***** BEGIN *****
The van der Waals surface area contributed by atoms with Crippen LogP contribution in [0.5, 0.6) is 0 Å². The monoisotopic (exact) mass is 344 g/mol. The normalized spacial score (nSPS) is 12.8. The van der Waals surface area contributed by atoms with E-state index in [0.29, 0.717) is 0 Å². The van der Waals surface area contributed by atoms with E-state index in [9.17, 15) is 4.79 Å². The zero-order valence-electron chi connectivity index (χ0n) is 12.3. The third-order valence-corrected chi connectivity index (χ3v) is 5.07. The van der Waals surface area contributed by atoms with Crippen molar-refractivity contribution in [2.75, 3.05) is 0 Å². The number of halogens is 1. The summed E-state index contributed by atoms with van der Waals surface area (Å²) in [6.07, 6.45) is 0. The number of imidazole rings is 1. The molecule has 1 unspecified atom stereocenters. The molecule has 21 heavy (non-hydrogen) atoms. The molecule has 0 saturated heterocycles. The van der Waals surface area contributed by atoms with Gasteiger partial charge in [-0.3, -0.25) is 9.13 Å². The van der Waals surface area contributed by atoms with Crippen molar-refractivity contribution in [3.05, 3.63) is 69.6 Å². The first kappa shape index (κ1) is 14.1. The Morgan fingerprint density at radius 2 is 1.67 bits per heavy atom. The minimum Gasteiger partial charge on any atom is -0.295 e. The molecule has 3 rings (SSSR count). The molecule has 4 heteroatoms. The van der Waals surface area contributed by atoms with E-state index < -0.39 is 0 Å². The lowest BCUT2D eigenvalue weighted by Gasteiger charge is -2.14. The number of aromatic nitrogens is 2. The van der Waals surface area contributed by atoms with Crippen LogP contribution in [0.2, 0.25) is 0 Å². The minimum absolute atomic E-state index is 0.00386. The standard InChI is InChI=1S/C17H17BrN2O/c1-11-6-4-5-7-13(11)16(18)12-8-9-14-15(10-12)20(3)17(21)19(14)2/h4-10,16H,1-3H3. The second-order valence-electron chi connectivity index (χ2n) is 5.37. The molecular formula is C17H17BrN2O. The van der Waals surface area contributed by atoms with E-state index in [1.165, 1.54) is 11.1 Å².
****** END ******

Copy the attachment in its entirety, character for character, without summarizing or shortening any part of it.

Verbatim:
The van der Waals surface area contributed by atoms with Crippen LogP contribution in [0.5, 0.6) is 0 Å². The monoisotopic (exact) mass is 344 g/mol. The normalized spacial score (nSPS) is 12.8. The van der Waals surface area contributed by atoms with E-state index in [0.29, 0.717) is 0 Å². The van der Waals surface area contributed by atoms with E-state index in [9.17, 15) is 4.79 Å². The zero-order valence-electron chi connectivity index (χ0n) is 12.3. The third-order valence-corrected chi connectivity index (χ3v) is 5.07. The van der Waals surface area contributed by atoms with Crippen molar-refractivity contribution in [2.75, 3.05) is 0 Å². The number of halogens is 1. The summed E-state index contributed by atoms with van der Waals surface area (Å²) in [6.07, 6.45) is 0. The number of imidazole rings is 1. The molecule has 1 unspecified atom stereocenters. The molecule has 21 heavy (non-hydrogen) atoms. The molecule has 0 saturated heterocycles. The van der Waals surface area contributed by atoms with Gasteiger partial charge in [-0.3, -0.25) is 9.13 Å². The van der Waals surface area contributed by atoms with Crippen molar-refractivity contribution in [3.05, 3.63) is 69.6 Å². The first kappa shape index (κ1) is 14.1. The Morgan fingerprint density at radius 2 is 1.67 bits per heavy atom. The minimum Gasteiger partial charge on any atom is -0.295 e. The molecule has 3 rings (SSSR count). The molecule has 4 heteroatoms. The van der Waals surface area contributed by atoms with E-state index < -0.39 is 0 Å². The lowest BCUT2D eigenvalue weighted by Gasteiger charge is -2.14. The number of aromatic nitrogens is 2. The van der Waals surface area contributed by atoms with Crippen LogP contribution in [0.2, 0.25) is 0 Å². The minimum absolute atomic E-state index is 0.00386. The standard InChI is InChI=1S/C17H17BrN2O/c1-11-6-4-5-7-13(11)16(18)12-8-9-14-15(10-12)20(3)17(21)19(14)2/h4-10,16H,1-3H3. The second-order valence-electron chi connectivity index (χ2n) is 5.37. The molecular formula is C17H17BrN2O. The van der Waals surface area contributed by atoms with E-state index in [1.165, 1.54) is 11.1 Å².